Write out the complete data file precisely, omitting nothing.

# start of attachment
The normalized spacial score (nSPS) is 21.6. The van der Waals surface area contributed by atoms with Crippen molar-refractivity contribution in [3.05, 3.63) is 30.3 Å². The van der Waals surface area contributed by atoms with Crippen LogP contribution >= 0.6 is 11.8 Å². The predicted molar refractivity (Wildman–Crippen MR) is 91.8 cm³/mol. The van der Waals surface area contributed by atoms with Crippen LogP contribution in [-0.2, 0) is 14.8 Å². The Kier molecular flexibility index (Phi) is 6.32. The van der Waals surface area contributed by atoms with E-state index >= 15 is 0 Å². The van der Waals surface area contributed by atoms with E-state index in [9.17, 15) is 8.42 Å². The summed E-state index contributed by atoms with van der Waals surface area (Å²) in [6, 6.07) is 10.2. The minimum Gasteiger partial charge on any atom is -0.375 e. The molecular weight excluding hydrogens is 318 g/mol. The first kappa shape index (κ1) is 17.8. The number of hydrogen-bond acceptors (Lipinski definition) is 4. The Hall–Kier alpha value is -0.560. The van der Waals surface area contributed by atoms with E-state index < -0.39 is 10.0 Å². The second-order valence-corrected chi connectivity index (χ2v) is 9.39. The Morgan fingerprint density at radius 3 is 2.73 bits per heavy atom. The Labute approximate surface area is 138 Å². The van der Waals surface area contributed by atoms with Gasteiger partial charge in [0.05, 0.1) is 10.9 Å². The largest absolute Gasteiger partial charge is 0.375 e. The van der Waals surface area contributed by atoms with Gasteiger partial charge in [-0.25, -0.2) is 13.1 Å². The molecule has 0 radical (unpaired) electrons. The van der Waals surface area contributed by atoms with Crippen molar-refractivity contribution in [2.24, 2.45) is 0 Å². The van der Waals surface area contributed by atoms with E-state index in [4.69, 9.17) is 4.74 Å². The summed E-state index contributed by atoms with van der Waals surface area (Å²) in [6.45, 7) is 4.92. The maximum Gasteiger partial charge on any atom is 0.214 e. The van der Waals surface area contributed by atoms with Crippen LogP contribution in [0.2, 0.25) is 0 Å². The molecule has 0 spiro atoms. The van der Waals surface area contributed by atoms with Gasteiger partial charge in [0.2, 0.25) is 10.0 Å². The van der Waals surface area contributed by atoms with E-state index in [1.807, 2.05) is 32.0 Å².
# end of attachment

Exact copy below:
The normalized spacial score (nSPS) is 21.6. The van der Waals surface area contributed by atoms with Crippen molar-refractivity contribution in [3.05, 3.63) is 30.3 Å². The van der Waals surface area contributed by atoms with Crippen LogP contribution >= 0.6 is 11.8 Å². The predicted molar refractivity (Wildman–Crippen MR) is 91.8 cm³/mol. The van der Waals surface area contributed by atoms with Crippen LogP contribution in [-0.2, 0) is 14.8 Å². The Kier molecular flexibility index (Phi) is 6.32. The van der Waals surface area contributed by atoms with E-state index >= 15 is 0 Å². The van der Waals surface area contributed by atoms with E-state index in [9.17, 15) is 8.42 Å². The summed E-state index contributed by atoms with van der Waals surface area (Å²) in [6, 6.07) is 10.2. The minimum Gasteiger partial charge on any atom is -0.375 e. The molecular weight excluding hydrogens is 318 g/mol. The first kappa shape index (κ1) is 17.8. The number of hydrogen-bond acceptors (Lipinski definition) is 4. The Hall–Kier alpha value is -0.560. The van der Waals surface area contributed by atoms with E-state index < -0.39 is 10.0 Å². The second-order valence-corrected chi connectivity index (χ2v) is 9.39. The Morgan fingerprint density at radius 3 is 2.73 bits per heavy atom. The Labute approximate surface area is 138 Å². The van der Waals surface area contributed by atoms with Gasteiger partial charge in [0.05, 0.1) is 10.9 Å². The largest absolute Gasteiger partial charge is 0.375 e. The van der Waals surface area contributed by atoms with Gasteiger partial charge in [-0.25, -0.2) is 13.1 Å². The molecule has 0 radical (unpaired) electrons. The van der Waals surface area contributed by atoms with Crippen molar-refractivity contribution in [2.24, 2.45) is 0 Å². The van der Waals surface area contributed by atoms with E-state index in [4.69, 9.17) is 4.74 Å². The summed E-state index contributed by atoms with van der Waals surface area (Å²) in [6.45, 7) is 4.92. The maximum Gasteiger partial charge on any atom is 0.214 e. The van der Waals surface area contributed by atoms with Crippen LogP contribution in [0.2, 0.25) is 0 Å². The molecule has 0 spiro atoms. The van der Waals surface area contributed by atoms with Gasteiger partial charge in [0.2, 0.25) is 10.0 Å². The van der Waals surface area contributed by atoms with E-state index in [1.807, 2.05) is 32.0 Å².